Populations

Native versus Introduced and Invasive Species

Introduced species, which are species not native to an ecosystem that have been introduced by human activity, actively compete against native populations, which are species found naturally in an ecosystem.
Organisms can be described as being either a native species or an introduced species. A native species is found naturally in an ecosystem. Native plant and animal species have evolved in a specific ecosystem or have arrived naturally, carried by wind, water, or other animals. Native animals may have migrated into an area on their own, possibly for food or reproduction, or to escape a natural catastrophe. The native plant species of the Arctic tundra, for example, include Arctic moss, Arctic willow, and the masque flower. Shrubs and trees grow low to the ground and have other adaptations that help them survive bitter cold winters and short reproductive periods. Animals native to the tundra include Arctic foxes, musk oxen, caribou, snowy owls, lemmings, and Arctic hares.

An introduced species is an organism from one ecosystem that is brought to live in a different ecosystem. Introduced species compete against endemic species (species that live in one geographical area) for food and space. Accidental introduction may occur by a nonnative species stowing away in ships or airplanes and inhabiting the new ecosystem in which it arrives. Zebra mussels entered the Great Lakes ecosystem by adhering to the hulls of cargo ships arriving from other geographical areas. In their native habitat of the Caspian Sea, the zebra mussel population is controlled by predation; however, zebra mussels have no natural predators in the Great Lakes, and their presence has seriously damaged the lakes' ecosystem.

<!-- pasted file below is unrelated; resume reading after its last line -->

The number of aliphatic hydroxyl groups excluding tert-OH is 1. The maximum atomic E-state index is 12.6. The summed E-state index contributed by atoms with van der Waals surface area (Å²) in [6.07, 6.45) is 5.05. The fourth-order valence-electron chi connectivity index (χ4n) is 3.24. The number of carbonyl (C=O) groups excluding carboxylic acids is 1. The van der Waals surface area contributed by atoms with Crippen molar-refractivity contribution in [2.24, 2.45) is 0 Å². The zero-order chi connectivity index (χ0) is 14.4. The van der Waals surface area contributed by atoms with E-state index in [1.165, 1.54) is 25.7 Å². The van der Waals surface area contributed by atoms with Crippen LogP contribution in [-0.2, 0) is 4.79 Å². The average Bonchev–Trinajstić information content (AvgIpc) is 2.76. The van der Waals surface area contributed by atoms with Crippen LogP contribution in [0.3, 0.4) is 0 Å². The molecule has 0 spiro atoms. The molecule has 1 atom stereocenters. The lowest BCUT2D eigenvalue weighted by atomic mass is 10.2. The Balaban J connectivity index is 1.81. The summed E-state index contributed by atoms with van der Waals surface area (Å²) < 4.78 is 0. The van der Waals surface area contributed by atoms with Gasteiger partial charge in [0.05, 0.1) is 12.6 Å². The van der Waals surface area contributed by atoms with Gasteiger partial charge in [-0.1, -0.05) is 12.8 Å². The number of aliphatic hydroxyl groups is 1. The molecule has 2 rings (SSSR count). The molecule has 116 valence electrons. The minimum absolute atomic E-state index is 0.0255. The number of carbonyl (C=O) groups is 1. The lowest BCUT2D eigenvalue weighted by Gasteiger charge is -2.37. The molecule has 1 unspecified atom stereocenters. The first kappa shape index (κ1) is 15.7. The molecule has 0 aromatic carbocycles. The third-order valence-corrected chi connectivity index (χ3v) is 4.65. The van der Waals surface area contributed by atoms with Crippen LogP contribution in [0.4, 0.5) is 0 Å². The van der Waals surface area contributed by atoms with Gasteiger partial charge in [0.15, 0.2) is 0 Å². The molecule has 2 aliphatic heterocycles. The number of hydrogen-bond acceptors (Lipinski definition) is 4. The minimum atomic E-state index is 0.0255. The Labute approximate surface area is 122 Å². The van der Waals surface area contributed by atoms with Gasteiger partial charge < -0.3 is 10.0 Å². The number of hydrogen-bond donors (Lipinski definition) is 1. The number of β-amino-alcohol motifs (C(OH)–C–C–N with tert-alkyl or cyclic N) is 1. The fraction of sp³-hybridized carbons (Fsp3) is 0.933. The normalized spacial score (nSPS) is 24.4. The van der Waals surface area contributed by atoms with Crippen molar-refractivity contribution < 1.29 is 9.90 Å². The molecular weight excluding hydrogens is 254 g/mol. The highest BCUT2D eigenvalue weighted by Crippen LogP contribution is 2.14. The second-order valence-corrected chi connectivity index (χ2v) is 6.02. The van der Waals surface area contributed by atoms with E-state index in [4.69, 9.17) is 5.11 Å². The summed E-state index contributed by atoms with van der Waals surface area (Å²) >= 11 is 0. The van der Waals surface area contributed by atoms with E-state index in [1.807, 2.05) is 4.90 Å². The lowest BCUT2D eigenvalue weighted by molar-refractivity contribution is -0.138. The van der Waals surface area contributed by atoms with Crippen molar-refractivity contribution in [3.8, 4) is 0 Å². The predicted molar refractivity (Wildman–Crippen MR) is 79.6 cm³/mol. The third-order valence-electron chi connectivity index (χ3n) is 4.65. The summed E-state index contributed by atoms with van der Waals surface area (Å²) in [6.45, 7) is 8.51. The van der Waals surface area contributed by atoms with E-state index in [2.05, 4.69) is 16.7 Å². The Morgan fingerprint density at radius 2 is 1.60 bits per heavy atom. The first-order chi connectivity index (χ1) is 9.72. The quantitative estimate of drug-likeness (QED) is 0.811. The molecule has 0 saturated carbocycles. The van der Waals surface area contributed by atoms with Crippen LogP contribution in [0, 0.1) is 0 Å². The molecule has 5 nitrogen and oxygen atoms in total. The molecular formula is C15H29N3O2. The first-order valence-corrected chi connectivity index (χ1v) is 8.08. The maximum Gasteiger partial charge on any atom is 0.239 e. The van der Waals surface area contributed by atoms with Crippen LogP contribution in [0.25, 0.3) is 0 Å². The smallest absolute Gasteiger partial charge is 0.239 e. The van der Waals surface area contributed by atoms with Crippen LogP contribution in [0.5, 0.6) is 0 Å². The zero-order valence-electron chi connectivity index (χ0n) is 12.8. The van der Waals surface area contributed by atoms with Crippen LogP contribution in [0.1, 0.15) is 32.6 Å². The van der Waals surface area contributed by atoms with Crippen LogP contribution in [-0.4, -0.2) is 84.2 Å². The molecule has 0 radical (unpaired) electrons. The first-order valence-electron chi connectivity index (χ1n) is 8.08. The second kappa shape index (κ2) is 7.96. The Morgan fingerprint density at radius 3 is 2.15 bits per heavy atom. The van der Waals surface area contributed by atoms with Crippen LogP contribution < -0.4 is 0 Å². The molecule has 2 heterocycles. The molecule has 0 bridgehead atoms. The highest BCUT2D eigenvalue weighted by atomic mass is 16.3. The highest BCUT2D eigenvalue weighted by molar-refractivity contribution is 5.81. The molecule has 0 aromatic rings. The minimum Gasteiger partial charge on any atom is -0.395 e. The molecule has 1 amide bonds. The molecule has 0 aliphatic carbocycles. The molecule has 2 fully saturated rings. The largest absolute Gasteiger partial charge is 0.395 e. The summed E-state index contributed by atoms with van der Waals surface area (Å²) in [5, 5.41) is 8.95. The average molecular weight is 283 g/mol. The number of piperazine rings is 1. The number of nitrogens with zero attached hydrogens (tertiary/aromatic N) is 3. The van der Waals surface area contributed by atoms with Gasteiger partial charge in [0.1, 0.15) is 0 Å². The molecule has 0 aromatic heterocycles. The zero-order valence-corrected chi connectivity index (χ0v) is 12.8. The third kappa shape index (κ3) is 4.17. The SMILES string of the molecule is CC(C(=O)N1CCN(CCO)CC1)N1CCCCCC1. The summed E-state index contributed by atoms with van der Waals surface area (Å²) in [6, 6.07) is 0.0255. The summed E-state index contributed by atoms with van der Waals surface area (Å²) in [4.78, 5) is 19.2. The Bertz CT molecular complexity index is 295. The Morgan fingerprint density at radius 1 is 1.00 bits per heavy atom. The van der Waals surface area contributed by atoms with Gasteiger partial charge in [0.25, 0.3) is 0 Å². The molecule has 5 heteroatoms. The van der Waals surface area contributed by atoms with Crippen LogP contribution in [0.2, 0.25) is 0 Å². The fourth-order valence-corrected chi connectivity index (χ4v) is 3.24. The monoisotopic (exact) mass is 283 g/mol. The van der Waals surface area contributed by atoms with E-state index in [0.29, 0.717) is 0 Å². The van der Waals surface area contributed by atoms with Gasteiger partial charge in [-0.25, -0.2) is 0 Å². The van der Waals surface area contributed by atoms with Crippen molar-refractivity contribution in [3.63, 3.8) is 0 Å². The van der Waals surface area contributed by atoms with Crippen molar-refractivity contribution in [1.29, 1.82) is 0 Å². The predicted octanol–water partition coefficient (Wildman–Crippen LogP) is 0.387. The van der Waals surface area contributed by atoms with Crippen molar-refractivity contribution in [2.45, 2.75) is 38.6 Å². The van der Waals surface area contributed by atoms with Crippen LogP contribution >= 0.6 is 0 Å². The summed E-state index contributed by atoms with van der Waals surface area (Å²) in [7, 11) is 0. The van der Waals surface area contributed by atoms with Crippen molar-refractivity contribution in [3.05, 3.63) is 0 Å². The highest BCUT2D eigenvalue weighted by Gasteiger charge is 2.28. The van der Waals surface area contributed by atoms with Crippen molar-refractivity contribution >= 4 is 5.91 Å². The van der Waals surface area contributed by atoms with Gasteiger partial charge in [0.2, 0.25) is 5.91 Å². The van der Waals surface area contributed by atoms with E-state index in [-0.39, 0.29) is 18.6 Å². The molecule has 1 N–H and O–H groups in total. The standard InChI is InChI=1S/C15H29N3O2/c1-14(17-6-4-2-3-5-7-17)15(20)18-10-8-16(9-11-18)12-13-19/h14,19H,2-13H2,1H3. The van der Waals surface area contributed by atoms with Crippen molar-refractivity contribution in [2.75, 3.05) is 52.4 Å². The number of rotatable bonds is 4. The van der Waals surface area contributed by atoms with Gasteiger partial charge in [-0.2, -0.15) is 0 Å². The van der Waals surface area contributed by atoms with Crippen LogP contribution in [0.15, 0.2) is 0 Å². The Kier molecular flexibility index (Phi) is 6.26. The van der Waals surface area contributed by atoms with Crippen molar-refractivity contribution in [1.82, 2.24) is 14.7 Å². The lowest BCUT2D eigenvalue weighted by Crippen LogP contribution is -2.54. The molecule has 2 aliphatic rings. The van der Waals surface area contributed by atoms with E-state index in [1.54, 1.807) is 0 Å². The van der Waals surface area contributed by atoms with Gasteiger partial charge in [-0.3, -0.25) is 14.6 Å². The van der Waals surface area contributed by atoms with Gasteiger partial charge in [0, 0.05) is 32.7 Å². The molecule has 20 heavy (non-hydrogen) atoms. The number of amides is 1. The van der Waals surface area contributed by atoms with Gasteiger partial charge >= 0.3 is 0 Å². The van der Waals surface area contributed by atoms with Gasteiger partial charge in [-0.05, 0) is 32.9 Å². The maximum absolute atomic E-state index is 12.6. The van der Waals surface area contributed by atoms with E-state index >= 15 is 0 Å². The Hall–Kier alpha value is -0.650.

An introduced species can become an invasive species if it reproduces rapidly and spreads widely. An invasive species is an organism that does not occur naturally in an ecosystem but thrives and often damages its new ecosystem.Two intentionally introduced invasive species have been nearly impossible to control: kudzu (a type of perennial vine) and cane toads. In the southern United States, kudzu was introduced from Japan to be used as cattle fodder, except that cattle would not eat kudzu. No organism native to the southern United States feeds on kudzu, so over time, the invasive plant has out-competed native grasses, shrubs, vines, and trees in that ecosystem.

The Spread of Kudzu

Kudzu is an invasive species, a species that does not occur naturally in an ecosystem. It was introduced to the southern United States to feed cattle. In 100 years it has spread dramatically, displacing many native species of vegetation.
Cane toads were introduced into Australia's sugar cane fields in an attempt to rid the fields of greyback cane beetles and their larvae (also known as grubs). Cane toads have a limited range for foraging, and the beetles and grubs destroy the sugar cane above the height at which they would be vulnerable to the toads. As with kudzu, cane toads' eggs, tadpoles, and adults had no natural predators. Female cane toads lay clutches of 8,000 to 25,000 eggs, which has led to a population explosion. By 2015, Australia had a cane toad population of over 1 billion individuals, and the population continues to increase.